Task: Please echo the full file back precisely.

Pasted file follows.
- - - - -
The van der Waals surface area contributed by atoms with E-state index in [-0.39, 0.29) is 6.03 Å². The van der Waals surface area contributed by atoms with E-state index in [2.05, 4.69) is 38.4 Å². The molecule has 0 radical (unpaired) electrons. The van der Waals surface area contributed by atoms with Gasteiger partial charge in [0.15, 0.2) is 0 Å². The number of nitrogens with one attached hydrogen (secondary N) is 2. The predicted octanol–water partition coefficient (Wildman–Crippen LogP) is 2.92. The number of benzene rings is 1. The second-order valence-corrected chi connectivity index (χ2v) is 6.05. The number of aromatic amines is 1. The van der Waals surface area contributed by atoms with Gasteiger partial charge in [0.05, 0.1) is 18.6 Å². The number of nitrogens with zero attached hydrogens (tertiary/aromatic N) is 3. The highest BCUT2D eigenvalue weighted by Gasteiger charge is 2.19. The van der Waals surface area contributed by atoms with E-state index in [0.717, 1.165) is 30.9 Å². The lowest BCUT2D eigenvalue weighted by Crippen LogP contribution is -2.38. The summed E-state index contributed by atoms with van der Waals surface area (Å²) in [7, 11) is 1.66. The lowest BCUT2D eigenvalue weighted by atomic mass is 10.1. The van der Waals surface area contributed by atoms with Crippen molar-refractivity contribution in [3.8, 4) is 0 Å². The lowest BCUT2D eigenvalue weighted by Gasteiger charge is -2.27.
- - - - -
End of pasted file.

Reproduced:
The van der Waals surface area contributed by atoms with E-state index in [-0.39, 0.29) is 6.03 Å². The van der Waals surface area contributed by atoms with E-state index in [2.05, 4.69) is 38.4 Å². The molecule has 0 radical (unpaired) electrons. The van der Waals surface area contributed by atoms with Gasteiger partial charge in [0.15, 0.2) is 0 Å². The number of nitrogens with one attached hydrogen (secondary N) is 2. The predicted octanol–water partition coefficient (Wildman–Crippen LogP) is 2.92. The number of benzene rings is 1. The second-order valence-corrected chi connectivity index (χ2v) is 6.05. The number of aromatic amines is 1. The van der Waals surface area contributed by atoms with Gasteiger partial charge in [0.05, 0.1) is 18.6 Å². The number of nitrogens with zero attached hydrogens (tertiary/aromatic N) is 3. The highest BCUT2D eigenvalue weighted by Gasteiger charge is 2.19. The van der Waals surface area contributed by atoms with E-state index in [0.717, 1.165) is 30.9 Å². The lowest BCUT2D eigenvalue weighted by Crippen LogP contribution is -2.38. The summed E-state index contributed by atoms with van der Waals surface area (Å²) in [7, 11) is 1.66. The lowest BCUT2D eigenvalue weighted by atomic mass is 10.1. The van der Waals surface area contributed by atoms with Crippen molar-refractivity contribution in [3.8, 4) is 0 Å². The lowest BCUT2D eigenvalue weighted by Gasteiger charge is -2.27.